An Asset Allocation That’s Right For You

I was retained by the trade group, Regional Investment Bankers Association (RIBA), to produce a series of articles about the basics of investing. The articles were written for retail investors who were beginners, and they were published under the by-line of (RIBA) members in their local news and business publication. The program was a successful tool for business development for members, publicity generation for the group and its' members, and finally as an education tool to bolster RIBA's non-profit status. The article below is the third in the series and discusses the basic of asset allocation.

David R. Evanson

Privately Published, Spring, 1995

History makes a strong case for allocating assets among the basic investment categories of stocks, bonds and cash. The key to successful investing however is knowing how much to invest in each of these basic categories and when. Consider the following:

Since 1925 stocks have, on average, returned about 10% to investors according to stock research firm Ibbotson Associates, Chicago. While this is a fairly spectacular performance, it comes with a price, since stocks present investors with the highest level of risk. For instance, over the same span of time, stocks lost 43% during their worst 1 year performance, and lost 0.89% during their worst 10 year performance.

Next there are bonds, also known as fixed income instruments. Since 1926, long term government bonds have returned, on average, about 5% to investors. Of course, bonds held to maturity are much safer than stocks. However, as the return shows, safety has its price.

And finally, there is cash. There is no risk to holding cash except loss of purchasing power. Since 1925, inflation has averaged about 3% annually. In a way however, some investors have made money with cash because holding onto it has kept them from losing substantial sums with bad investments. And cash equivalents, such as money market funds, have dramatically decreased the loss of purchasing power associated with inflation.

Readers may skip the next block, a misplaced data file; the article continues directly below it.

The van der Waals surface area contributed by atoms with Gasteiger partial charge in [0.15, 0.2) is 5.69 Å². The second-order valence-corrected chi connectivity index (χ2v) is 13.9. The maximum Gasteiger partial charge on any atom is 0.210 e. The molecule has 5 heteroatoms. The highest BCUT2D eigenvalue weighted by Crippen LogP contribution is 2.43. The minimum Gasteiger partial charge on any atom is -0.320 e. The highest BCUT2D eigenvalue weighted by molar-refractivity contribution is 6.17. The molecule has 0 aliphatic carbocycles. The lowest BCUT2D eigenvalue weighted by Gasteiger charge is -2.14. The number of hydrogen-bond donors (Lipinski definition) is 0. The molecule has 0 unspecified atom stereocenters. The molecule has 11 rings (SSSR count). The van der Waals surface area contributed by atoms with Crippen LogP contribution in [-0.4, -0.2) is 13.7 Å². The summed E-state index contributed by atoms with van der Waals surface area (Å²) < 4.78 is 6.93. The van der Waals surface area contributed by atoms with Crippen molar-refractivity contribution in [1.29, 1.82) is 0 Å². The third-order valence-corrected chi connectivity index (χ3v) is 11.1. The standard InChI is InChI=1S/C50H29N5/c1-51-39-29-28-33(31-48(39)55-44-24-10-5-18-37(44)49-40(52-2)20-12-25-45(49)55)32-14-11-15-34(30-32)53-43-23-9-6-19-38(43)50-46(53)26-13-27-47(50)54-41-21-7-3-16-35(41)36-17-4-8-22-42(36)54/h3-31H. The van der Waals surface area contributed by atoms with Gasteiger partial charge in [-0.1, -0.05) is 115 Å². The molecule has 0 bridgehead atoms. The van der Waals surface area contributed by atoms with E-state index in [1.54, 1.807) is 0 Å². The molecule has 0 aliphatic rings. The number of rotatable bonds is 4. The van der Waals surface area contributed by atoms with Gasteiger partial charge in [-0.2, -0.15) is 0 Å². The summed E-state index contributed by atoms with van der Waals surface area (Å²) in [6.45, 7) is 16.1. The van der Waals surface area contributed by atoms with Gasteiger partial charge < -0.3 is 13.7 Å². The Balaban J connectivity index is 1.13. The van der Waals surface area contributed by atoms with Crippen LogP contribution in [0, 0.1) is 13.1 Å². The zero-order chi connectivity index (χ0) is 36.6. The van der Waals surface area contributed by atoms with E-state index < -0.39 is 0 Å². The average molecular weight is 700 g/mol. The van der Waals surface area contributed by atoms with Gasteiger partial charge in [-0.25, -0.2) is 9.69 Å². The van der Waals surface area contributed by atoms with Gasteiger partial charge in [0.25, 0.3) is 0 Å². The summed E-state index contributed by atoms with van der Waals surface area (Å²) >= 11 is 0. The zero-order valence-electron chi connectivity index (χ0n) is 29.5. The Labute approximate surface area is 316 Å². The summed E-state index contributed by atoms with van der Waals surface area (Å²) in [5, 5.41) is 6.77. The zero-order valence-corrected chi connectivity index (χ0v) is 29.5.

The Rubber Hits The Road
The crux of asset allocation among these categories is this: While no single kind of investment can meet all of your needs, you donzzt want to completely abandon what each one has to offer.

Someone who is 50 years old, and perhaps about to send a child to college might not want to risk their entire nest egg on stocks. But then again, with retirement or perhaps a wedding or another student on the horizon, this same investor would not want to completely give away the growth that stocks offer either.

Similarly, consider someone in their mid-to-late 30s. While they may require substantial growth in their holdings to reach their investment objectives, they may not want to completely ignore the safety offered by fixed income instruments.

The Flying Walendas
And so, a balance is required. This balance shifts over time and is a function of several factors including age, risk profile, investment objectives and an investorzzs total liquid net worth. And while there are several publications and investment services which provide precise percentage allocations for stocks, bonds and cash, depending on the outlook for each, here are a few general allocation guidelines.

For investors in their 20s and 30s, the allocation should be almost completely in stocks, with little or no allocation in fixed income, and enough cash to cover emergencies. People at this stage of their lives are generally working, have growing incomes and little need for cash or investment income. Thus these investors — risk profile willing — can weather the risk that stocks offer.